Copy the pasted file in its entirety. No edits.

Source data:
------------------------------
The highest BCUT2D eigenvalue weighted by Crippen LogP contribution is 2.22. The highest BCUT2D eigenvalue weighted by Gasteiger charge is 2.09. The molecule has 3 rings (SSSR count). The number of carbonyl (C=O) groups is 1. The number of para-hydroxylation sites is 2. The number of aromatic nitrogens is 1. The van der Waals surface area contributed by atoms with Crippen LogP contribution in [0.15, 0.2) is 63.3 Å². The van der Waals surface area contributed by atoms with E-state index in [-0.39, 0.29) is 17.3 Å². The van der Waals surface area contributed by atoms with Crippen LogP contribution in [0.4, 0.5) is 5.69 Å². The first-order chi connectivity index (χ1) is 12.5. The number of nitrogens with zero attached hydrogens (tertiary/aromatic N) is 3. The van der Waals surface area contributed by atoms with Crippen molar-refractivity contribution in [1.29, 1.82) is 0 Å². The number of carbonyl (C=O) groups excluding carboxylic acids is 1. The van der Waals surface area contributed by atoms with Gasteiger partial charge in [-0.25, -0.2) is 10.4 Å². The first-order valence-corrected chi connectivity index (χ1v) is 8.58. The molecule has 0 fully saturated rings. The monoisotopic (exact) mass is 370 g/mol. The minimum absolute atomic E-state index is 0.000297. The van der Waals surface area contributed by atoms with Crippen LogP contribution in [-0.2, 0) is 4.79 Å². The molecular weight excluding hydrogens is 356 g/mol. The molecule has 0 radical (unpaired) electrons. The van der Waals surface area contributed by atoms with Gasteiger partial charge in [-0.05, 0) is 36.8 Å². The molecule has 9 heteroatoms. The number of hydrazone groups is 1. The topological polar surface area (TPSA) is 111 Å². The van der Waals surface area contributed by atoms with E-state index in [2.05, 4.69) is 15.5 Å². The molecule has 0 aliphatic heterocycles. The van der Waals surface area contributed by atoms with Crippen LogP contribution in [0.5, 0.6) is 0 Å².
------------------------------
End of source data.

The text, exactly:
The highest BCUT2D eigenvalue weighted by Crippen LogP contribution is 2.22. The highest BCUT2D eigenvalue weighted by Gasteiger charge is 2.09. The molecule has 3 rings (SSSR count). The number of carbonyl (C=O) groups is 1. The number of para-hydroxylation sites is 2. The number of aromatic nitrogens is 1. The van der Waals surface area contributed by atoms with Crippen LogP contribution in [0.15, 0.2) is 63.3 Å². The van der Waals surface area contributed by atoms with E-state index in [-0.39, 0.29) is 17.3 Å². The van der Waals surface area contributed by atoms with Crippen LogP contribution in [0.4, 0.5) is 5.69 Å². The first-order chi connectivity index (χ1) is 12.5. The number of nitrogens with zero attached hydrogens (tertiary/aromatic N) is 3. The van der Waals surface area contributed by atoms with Crippen molar-refractivity contribution in [1.29, 1.82) is 0 Å². The number of carbonyl (C=O) groups excluding carboxylic acids is 1. The van der Waals surface area contributed by atoms with Gasteiger partial charge in [-0.25, -0.2) is 10.4 Å². The first-order valence-corrected chi connectivity index (χ1v) is 8.58. The molecule has 0 fully saturated rings. The monoisotopic (exact) mass is 370 g/mol. The minimum absolute atomic E-state index is 0.000297. The van der Waals surface area contributed by atoms with Crippen LogP contribution in [-0.2, 0) is 4.79 Å². The molecular weight excluding hydrogens is 356 g/mol. The molecule has 0 radical (unpaired) electrons. The van der Waals surface area contributed by atoms with Gasteiger partial charge in [-0.05, 0) is 36.8 Å². The molecule has 9 heteroatoms. The number of hydrazone groups is 1. The topological polar surface area (TPSA) is 111 Å². The van der Waals surface area contributed by atoms with E-state index in [2.05, 4.69) is 15.5 Å². The molecule has 0 aliphatic heterocycles. The van der Waals surface area contributed by atoms with Crippen LogP contribution in [0.5, 0.6) is 0 Å².